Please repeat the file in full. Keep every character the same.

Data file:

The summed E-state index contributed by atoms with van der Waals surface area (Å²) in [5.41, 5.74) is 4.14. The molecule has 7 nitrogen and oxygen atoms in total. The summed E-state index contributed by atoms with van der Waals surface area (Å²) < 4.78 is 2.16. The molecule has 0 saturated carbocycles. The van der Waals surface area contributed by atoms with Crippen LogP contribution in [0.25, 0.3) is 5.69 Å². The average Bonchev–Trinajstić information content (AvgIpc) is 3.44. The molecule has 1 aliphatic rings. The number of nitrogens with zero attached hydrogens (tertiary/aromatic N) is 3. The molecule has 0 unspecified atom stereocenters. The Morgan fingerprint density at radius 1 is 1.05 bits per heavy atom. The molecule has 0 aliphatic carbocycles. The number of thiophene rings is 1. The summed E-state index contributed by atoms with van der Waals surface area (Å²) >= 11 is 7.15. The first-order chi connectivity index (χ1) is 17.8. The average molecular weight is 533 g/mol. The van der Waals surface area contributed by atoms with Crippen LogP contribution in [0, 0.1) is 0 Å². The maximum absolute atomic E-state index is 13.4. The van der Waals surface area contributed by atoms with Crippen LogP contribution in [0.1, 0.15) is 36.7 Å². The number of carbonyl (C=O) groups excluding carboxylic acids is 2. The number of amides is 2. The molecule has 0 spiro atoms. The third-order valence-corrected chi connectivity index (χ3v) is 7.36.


The summed E-state index contributed by atoms with van der Waals surface area (Å²) in [5.41, 5.74) is 4.14. The molecule has 7 nitrogen and oxygen atoms in total. The summed E-state index contributed by atoms with van der Waals surface area (Å²) < 4.78 is 2.16. The molecule has 0 saturated carbocycles. The van der Waals surface area contributed by atoms with Crippen LogP contribution in [0.25, 0.3) is 5.69 Å². The average Bonchev–Trinajstić information content (AvgIpc) is 3.44. The molecule has 1 aliphatic rings. The number of nitrogens with zero attached hydrogens (tertiary/aromatic N) is 3. The molecule has 0 unspecified atom stereocenters. The Morgan fingerprint density at radius 1 is 1.05 bits per heavy atom. The molecule has 0 aliphatic carbocycles. The number of thiophene rings is 1. The summed E-state index contributed by atoms with van der Waals surface area (Å²) >= 11 is 7.15. The first-order chi connectivity index (χ1) is 17.8. The average molecular weight is 533 g/mol. The van der Waals surface area contributed by atoms with Crippen LogP contribution in [0, 0.1) is 0 Å². The maximum absolute atomic E-state index is 13.4. The van der Waals surface area contributed by atoms with Crippen LogP contribution in [0.1, 0.15) is 36.7 Å². The number of carbonyl (C=O) groups excluding carboxylic acids is 2. The number of amides is 2. The molecule has 0 spiro atoms. The third-order valence-corrected chi connectivity index (χ3v) is 7.36.